KNIGHT, COL. JOHN H., Bayfield. Was born near Dover in Kent Co., Del., on Feb. 3, 1836; was educated in New York at Charlotteville, Schoharie Co., and at Fairfield, Herkimer Co. Studied law three years under Hon. N. B. Smithers, at Dover, Del. Graduated at the law school Albany, N. Y., in 1859, and in same year was admitted to practice in Delaware law courts, and formed a partnership with Hon. George P. Fisher at Dover. When the war broke out he responded to the call of President Lincoln for the three months' troops and raised a company; was mustered in as first lieutenant, preferring the captaincy to go to one having some knowledge of tactics; served in his company until mustered out at the expiration of term of service; was immediately appointed assistant adjutant-general of volunteers and tendered a commission of captain in the regular army -- the latter was declined and the former accepted, and he was assigned to the staff of Brig. Gen. H. H. Lockwood, where he served until the Spring of 1862; meantime having accepted a captaincy in the regular army he was in April on his own request ordered to his regiment (18th U. S. I.), then serving under Gen. George H. Thomas at the siege of Corinth. Served with his regiment from that time in the Army of the Cumberland until January 1864, just after the battle of Mission Ridge, when he was ordered to Detroit, Mich., as mustering and disbursing officer. Shortly after entering upon this duty was appointed chief mustering officer and acting assistant provost marshal general of the State of Michigan, in which capacity supervised the re-organization of the Michigan regiments; execution of the draft laws and finally the disbandment of the Michigan regiments. He held the following commissions in addition to those above state: Colonel of 1st Del. C.; brevet major and lieutenant-colonel in the regular army. Participated in a number of engagements and battles during the war during the time of his field service, beginning with the first battle of Bull Run and ending with the battle of Mission Ridge. He was detached from his regiment during his service in the Army of the Cumberland at a number of times by Gen. Thomas for important duties. His health was completely broken down during the war, and has only recovered it during his residence in Wisconsin in the pure climate on the south shore of Lake Superior. He was relieved from duty at Detroit, Mich., in February, 1867, and remained on leave of absence until in October, same year, when he received orders and joined his regiment at Ft. Sanders, Wyoming Ter. In the spring of 1868, he commanded the troops assigned to protect locating and constructing parties of the Union Pacific Railroad between Ft. Sanders and Ft. Bridger, and established his headquarters in the western end of Bridger's Pass; was ordered to Camp Douglas, Salt Lake City, in November, 1868, and remained at that post until in April, 1869, he elected to be discharged from the army under the Act of Congress reducing the regiments in the regular army, and returned to his home at Wilmington, Del. Shortly afterwards, in May, 1869, was assigned by the President, agent for the Chippewa Indians of Lake Superior, and was ordered to Bayfield, Wis., whither he went and assumed the duties of Indian Agent, which he performed about one year and was relieved by the civil appointee. In the Fall of 1870, he resigned his commission in the regular army, and established his residence at Bayfield, Wis. In 1871, was appointed Register of the United States Land Office at Bayfield, and still retains that position. In 1863, was married to the eldest daughter of Levi G. Clark, of Wilmington, Del. She died on June 29, 1867, leaving one child, Eugenia B., who is still living. In 1874, he married a sister of his first wife, from which union he has four children -- Susan B., Clark M., Mary Emlen and Elizabeth K. He is a member of Oriental Lodge of Masons of Detroit, Mich., and of the Episcopal Church.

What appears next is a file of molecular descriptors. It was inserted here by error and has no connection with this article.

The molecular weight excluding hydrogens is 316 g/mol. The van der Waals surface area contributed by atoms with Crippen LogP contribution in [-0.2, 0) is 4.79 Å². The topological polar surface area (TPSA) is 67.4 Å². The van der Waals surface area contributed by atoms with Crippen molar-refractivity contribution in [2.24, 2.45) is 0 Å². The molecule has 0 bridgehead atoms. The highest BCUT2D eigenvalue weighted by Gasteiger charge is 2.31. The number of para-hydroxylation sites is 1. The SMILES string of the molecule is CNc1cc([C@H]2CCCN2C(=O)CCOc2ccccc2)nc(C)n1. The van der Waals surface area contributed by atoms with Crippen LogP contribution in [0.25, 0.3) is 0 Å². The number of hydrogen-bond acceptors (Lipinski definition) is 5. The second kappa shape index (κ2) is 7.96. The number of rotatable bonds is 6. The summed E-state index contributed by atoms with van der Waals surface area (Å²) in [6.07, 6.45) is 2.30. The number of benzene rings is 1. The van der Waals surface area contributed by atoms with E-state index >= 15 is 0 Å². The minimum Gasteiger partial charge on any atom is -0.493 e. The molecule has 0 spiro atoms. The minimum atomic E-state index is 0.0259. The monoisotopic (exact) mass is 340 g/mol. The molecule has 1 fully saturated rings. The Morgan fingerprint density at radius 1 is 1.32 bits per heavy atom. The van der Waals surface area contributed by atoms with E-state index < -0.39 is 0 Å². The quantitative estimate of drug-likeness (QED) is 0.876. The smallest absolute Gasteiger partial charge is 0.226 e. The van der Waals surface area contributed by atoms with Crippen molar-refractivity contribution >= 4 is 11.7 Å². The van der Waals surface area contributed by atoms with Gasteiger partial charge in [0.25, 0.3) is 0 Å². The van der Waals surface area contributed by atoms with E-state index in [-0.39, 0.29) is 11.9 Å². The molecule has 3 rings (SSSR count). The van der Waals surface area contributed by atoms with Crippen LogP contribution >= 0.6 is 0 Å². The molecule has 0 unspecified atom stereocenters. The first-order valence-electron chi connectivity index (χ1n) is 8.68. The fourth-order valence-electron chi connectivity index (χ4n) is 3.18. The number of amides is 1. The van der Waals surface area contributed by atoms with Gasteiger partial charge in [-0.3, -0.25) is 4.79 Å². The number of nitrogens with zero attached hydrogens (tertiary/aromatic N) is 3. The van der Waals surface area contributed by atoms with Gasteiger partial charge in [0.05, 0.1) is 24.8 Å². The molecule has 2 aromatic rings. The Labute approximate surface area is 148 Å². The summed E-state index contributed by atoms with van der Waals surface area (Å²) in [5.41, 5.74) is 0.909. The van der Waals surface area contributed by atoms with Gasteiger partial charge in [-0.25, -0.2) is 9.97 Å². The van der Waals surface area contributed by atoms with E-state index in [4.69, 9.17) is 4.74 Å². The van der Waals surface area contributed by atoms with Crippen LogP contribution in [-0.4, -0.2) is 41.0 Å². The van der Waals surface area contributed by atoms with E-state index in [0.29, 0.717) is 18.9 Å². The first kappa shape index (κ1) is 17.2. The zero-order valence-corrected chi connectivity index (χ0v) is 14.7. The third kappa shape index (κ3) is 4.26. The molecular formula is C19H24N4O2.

KNIGHT, ALONZO, book-keeper, Bayfield, was born in Kent Co., Del., April 13, 1854. He attended Mt. Vernon Grammar School in Philadelphia, then the High School, and finally went to Pierce's Business College. On leaving school, began keeping books. In 1878 he clerked in Philadelphia. In 1881 he came to Bayfield, arriving the 29th of May. He is engaged in keeping books for his brother, Col. John H. Knight. He is a member of the Methodist Episcopal Church, and corresponds with his home paper, The Dover State Sentinel.